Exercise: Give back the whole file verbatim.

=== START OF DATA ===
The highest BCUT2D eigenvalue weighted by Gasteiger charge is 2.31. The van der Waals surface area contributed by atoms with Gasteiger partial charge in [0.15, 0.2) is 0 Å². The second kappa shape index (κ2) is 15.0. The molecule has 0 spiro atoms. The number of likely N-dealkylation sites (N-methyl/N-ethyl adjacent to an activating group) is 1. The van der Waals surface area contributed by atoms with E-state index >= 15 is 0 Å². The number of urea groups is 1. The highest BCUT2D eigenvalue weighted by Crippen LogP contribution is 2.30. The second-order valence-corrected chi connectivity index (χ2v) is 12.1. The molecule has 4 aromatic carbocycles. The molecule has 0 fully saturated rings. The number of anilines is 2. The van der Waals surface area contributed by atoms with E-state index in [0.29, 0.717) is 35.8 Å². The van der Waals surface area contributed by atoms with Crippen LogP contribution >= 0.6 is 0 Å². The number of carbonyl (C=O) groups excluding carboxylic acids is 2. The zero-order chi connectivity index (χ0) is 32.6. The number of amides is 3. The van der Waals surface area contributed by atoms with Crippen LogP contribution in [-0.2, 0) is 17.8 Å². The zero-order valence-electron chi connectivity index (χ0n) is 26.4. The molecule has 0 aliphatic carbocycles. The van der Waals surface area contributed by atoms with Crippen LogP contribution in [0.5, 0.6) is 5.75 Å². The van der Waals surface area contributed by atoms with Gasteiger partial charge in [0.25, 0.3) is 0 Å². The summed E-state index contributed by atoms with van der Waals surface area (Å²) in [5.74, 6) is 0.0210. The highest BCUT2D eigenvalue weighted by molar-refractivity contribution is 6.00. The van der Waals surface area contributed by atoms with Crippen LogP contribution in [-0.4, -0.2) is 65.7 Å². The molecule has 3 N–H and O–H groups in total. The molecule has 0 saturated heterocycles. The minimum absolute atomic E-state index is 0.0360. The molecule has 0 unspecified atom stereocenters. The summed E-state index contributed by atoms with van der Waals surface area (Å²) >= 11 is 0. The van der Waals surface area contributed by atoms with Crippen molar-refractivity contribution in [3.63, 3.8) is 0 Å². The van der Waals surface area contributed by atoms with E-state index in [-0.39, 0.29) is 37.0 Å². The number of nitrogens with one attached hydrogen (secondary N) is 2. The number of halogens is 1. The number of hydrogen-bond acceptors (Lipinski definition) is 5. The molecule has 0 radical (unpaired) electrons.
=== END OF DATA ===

The highest BCUT2D eigenvalue weighted by Gasteiger charge is 2.31. The van der Waals surface area contributed by atoms with Gasteiger partial charge in [0.15, 0.2) is 0 Å². The second kappa shape index (κ2) is 15.0. The molecule has 0 spiro atoms. The number of likely N-dealkylation sites (N-methyl/N-ethyl adjacent to an activating group) is 1. The van der Waals surface area contributed by atoms with E-state index >= 15 is 0 Å². The number of urea groups is 1. The highest BCUT2D eigenvalue weighted by Crippen LogP contribution is 2.30. The second-order valence-corrected chi connectivity index (χ2v) is 12.1. The molecule has 4 aromatic carbocycles. The molecule has 0 fully saturated rings. The number of anilines is 2. The van der Waals surface area contributed by atoms with E-state index in [0.29, 0.717) is 35.8 Å². The van der Waals surface area contributed by atoms with Crippen LogP contribution >= 0.6 is 0 Å². The number of carbonyl (C=O) groups excluding carboxylic acids is 2. The zero-order chi connectivity index (χ0) is 32.6. The number of amides is 3. The van der Waals surface area contributed by atoms with Crippen LogP contribution in [-0.2, 0) is 17.8 Å². The zero-order valence-electron chi connectivity index (χ0n) is 26.4. The molecule has 0 aliphatic carbocycles. The van der Waals surface area contributed by atoms with Crippen LogP contribution in [0.5, 0.6) is 5.75 Å². The van der Waals surface area contributed by atoms with Gasteiger partial charge in [0.25, 0.3) is 0 Å². The summed E-state index contributed by atoms with van der Waals surface area (Å²) in [5.74, 6) is 0.0210. The highest BCUT2D eigenvalue weighted by molar-refractivity contribution is 6.00. The van der Waals surface area contributed by atoms with Crippen LogP contribution in [-0.4, -0.2) is 65.7 Å². The molecule has 3 N–H and O–H groups in total. The molecule has 0 saturated heterocycles. The minimum absolute atomic E-state index is 0.0360. The molecule has 0 unspecified atom stereocenters. The summed E-state index contributed by atoms with van der Waals surface area (Å²) >= 11 is 0. The van der Waals surface area contributed by atoms with Crippen molar-refractivity contribution in [3.63, 3.8) is 0 Å². The van der Waals surface area contributed by atoms with E-state index in [-0.39, 0.29) is 37.0 Å². The number of nitrogens with one attached hydrogen (secondary N) is 2. The number of halogens is 1. The number of hydrogen-bond acceptors (Lipinski definition) is 5. The molecule has 0 radical (unpaired) electrons.